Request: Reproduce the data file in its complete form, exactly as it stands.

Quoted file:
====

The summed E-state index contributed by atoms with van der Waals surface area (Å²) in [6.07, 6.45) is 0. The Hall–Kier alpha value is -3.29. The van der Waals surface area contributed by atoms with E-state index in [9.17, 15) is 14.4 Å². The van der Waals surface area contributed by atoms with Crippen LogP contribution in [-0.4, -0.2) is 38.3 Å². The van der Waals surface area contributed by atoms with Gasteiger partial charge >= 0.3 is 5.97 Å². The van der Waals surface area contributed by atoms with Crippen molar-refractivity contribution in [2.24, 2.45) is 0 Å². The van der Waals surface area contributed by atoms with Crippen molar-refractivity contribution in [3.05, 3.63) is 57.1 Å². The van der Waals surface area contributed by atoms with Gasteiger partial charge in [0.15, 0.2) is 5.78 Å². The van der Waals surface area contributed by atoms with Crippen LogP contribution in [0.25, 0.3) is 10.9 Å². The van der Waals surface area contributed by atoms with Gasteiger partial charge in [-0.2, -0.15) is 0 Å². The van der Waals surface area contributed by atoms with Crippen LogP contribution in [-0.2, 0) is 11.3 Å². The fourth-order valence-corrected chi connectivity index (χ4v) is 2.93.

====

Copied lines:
The summed E-state index contributed by atoms with van der Waals surface area (Å²) in [6.07, 6.45) is 0. The Hall–Kier alpha value is -3.29. The van der Waals surface area contributed by atoms with E-state index in [9.17, 15) is 14.4 Å². The van der Waals surface area contributed by atoms with Crippen LogP contribution in [-0.4, -0.2) is 38.3 Å². The van der Waals surface area contributed by atoms with Gasteiger partial charge >= 0.3 is 5.97 Å². The van der Waals surface area contributed by atoms with Crippen molar-refractivity contribution in [2.24, 2.45) is 0 Å². The van der Waals surface area contributed by atoms with Crippen molar-refractivity contribution in [3.05, 3.63) is 57.1 Å². The van der Waals surface area contributed by atoms with Gasteiger partial charge in [0.15, 0.2) is 5.78 Å². The van der Waals surface area contributed by atoms with Crippen LogP contribution in [0.25, 0.3) is 10.9 Å². The van der Waals surface area contributed by atoms with Gasteiger partial charge in [-0.2, -0.15) is 0 Å². The van der Waals surface area contributed by atoms with Crippen LogP contribution in [-0.2, 0) is 11.3 Å². The fourth-order valence-corrected chi connectivity index (χ4v) is 2.93.